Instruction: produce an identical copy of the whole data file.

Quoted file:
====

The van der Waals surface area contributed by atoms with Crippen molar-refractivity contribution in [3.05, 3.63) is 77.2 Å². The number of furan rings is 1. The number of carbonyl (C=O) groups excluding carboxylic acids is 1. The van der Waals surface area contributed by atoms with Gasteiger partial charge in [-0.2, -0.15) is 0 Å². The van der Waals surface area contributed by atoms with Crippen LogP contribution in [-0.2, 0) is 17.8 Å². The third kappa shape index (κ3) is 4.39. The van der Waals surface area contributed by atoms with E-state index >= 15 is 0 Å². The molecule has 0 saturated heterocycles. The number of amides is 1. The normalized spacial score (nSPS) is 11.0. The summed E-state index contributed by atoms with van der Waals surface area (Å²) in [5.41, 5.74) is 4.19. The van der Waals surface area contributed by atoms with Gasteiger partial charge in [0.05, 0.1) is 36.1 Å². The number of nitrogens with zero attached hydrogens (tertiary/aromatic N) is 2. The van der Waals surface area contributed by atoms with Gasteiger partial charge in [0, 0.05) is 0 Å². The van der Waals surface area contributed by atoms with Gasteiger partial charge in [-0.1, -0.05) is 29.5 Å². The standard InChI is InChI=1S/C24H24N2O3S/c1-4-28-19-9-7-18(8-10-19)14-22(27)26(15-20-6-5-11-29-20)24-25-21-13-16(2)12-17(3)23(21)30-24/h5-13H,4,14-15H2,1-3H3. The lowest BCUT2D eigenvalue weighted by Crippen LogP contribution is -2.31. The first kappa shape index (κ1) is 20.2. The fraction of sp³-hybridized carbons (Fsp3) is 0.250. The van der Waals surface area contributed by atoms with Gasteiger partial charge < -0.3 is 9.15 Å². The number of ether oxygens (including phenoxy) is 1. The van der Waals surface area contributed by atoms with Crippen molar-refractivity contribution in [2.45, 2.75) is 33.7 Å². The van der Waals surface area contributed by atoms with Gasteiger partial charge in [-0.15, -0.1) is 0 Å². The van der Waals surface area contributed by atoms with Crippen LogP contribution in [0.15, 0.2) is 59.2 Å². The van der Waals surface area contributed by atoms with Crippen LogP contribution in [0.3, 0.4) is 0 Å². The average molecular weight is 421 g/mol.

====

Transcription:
The van der Waals surface area contributed by atoms with Crippen molar-refractivity contribution in [3.05, 3.63) is 77.2 Å². The number of furan rings is 1. The number of carbonyl (C=O) groups excluding carboxylic acids is 1. The van der Waals surface area contributed by atoms with Gasteiger partial charge in [-0.2, -0.15) is 0 Å². The van der Waals surface area contributed by atoms with Crippen LogP contribution in [-0.2, 0) is 17.8 Å². The third kappa shape index (κ3) is 4.39. The van der Waals surface area contributed by atoms with E-state index >= 15 is 0 Å². The molecule has 0 saturated heterocycles. The number of amides is 1. The normalized spacial score (nSPS) is 11.0. The summed E-state index contributed by atoms with van der Waals surface area (Å²) in [5.41, 5.74) is 4.19. The van der Waals surface area contributed by atoms with Gasteiger partial charge in [0.05, 0.1) is 36.1 Å². The number of nitrogens with zero attached hydrogens (tertiary/aromatic N) is 2. The van der Waals surface area contributed by atoms with Gasteiger partial charge in [0, 0.05) is 0 Å². The van der Waals surface area contributed by atoms with Gasteiger partial charge in [-0.1, -0.05) is 29.5 Å². The standard InChI is InChI=1S/C24H24N2O3S/c1-4-28-19-9-7-18(8-10-19)14-22(27)26(15-20-6-5-11-29-20)24-25-21-13-16(2)12-17(3)23(21)30-24/h5-13H,4,14-15H2,1-3H3. The lowest BCUT2D eigenvalue weighted by Crippen LogP contribution is -2.31. The first kappa shape index (κ1) is 20.2. The fraction of sp³-hybridized carbons (Fsp3) is 0.250. The van der Waals surface area contributed by atoms with Gasteiger partial charge < -0.3 is 9.15 Å². The number of ether oxygens (including phenoxy) is 1. The van der Waals surface area contributed by atoms with Crippen molar-refractivity contribution in [2.45, 2.75) is 33.7 Å². The van der Waals surface area contributed by atoms with Gasteiger partial charge in [-0.15, -0.1) is 0 Å². The van der Waals surface area contributed by atoms with Crippen LogP contribution in [0.15, 0.2) is 59.2 Å². The van der Waals surface area contributed by atoms with Crippen LogP contribution in [0.3, 0.4) is 0 Å². The average molecular weight is 421 g/mol.